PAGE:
I love the chart  that shows her flexible seating rules.  I decided that if I implemented flexible seating, I would use a chart similar to this one to set guidelines in place.  I also found it interesting that she said that she doesn't have issues with students talking too much.  Angie answered all my questions and concerns within her post.  She stressed that the key to making it work was to MODEL, MODEL, MODEL!

For the first time, I began to feel that flexible seating would be something that I could do in my classroom!  I felt like I had enough background information and many of my questions were answered and fears were squelched for now.

I made the decision to try alternative seating for the last few weeks of the school year!  
Depending on how that experience went, I would consider making the switch permanently for the 2016-2017 school year. 

What about you?  Have you tried alternative seating?  Do you have any advice or tips for me to consider?  I'd love to hear from you!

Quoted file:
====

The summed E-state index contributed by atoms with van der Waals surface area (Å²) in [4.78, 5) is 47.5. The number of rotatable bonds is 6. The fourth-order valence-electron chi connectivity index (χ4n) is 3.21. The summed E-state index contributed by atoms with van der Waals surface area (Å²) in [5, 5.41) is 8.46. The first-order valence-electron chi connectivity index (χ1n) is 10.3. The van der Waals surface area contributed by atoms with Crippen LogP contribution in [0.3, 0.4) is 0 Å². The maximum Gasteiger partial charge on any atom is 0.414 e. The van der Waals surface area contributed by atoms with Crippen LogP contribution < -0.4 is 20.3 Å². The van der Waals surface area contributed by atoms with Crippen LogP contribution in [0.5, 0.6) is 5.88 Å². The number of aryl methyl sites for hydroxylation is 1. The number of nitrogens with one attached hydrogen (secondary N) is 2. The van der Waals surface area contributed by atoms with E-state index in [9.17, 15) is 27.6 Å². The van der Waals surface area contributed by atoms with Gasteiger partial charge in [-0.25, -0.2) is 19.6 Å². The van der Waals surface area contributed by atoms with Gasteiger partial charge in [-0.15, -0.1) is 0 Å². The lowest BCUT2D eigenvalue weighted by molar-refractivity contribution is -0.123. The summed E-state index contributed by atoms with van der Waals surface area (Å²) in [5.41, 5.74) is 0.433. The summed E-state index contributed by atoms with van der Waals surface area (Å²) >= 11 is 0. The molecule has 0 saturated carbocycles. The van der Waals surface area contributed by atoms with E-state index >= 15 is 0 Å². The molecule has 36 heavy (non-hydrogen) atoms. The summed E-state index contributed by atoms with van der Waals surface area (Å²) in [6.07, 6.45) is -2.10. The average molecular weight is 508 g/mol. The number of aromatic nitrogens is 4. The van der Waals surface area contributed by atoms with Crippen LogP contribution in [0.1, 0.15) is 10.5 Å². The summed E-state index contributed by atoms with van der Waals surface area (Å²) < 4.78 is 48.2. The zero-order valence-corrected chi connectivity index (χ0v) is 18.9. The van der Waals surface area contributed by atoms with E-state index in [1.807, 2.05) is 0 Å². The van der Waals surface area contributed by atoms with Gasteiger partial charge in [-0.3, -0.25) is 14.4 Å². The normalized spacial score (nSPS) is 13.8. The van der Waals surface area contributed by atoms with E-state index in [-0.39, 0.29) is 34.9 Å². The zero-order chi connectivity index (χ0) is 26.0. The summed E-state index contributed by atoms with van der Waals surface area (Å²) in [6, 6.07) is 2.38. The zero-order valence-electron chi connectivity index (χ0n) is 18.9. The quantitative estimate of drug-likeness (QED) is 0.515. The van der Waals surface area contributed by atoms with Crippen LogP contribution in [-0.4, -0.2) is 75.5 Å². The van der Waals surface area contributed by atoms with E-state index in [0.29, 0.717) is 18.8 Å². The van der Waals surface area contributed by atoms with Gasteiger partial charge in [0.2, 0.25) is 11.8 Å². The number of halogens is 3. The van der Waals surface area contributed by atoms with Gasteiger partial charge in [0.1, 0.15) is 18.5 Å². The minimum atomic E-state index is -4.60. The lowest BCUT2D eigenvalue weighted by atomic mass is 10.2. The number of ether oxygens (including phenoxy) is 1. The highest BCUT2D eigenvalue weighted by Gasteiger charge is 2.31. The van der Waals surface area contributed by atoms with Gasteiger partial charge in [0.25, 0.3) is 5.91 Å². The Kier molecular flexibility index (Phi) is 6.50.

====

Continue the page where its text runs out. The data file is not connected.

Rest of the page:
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Sunday, August 21, 2016

Quick Flash Giveaway for $10 TPT Gift Card!

Just a quick post to share that I have the opportunity to give away 1 of TPT's many $10 Gift Cards - just in time for the upcoming one day SALE!   In case you haven't heard - there's a sale coming on Monday, August 22nd!

Schoolhouse Treasures gives away a $10 TPT gift card!

Everything in my store will be 20% off and you can get an additional 10% off at checkout using the code: ONEDAY

Giveaway Details:

  • 1 person will win a $10 gift card!
  • Follow me on Instagram and comment on my post by sharing what is the best product you've ever bought from TPT!
  • Winner will be randomly chosen using all who commented by 2 pm (Eastern Time) Monday, August 22nd! 
  • Winner will be announced on my Facebook Page, Twitter and Instagram accounts by 3 pm!
So, you might want to follow all or at least one account, so you can get the announcement!  

That's not a requirement - just a suggestion!

Good Luck!
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Friday, August 19, 2016

Laminator Giveaway!

One of my best purchases I've made as a teacher is my laminator! I've had mine for about 5 years now and . I . just . LOVE . it!
Schoolhouse Treasures and others giveaway a laminator and sheets!  Giveaway ends August 21, 2016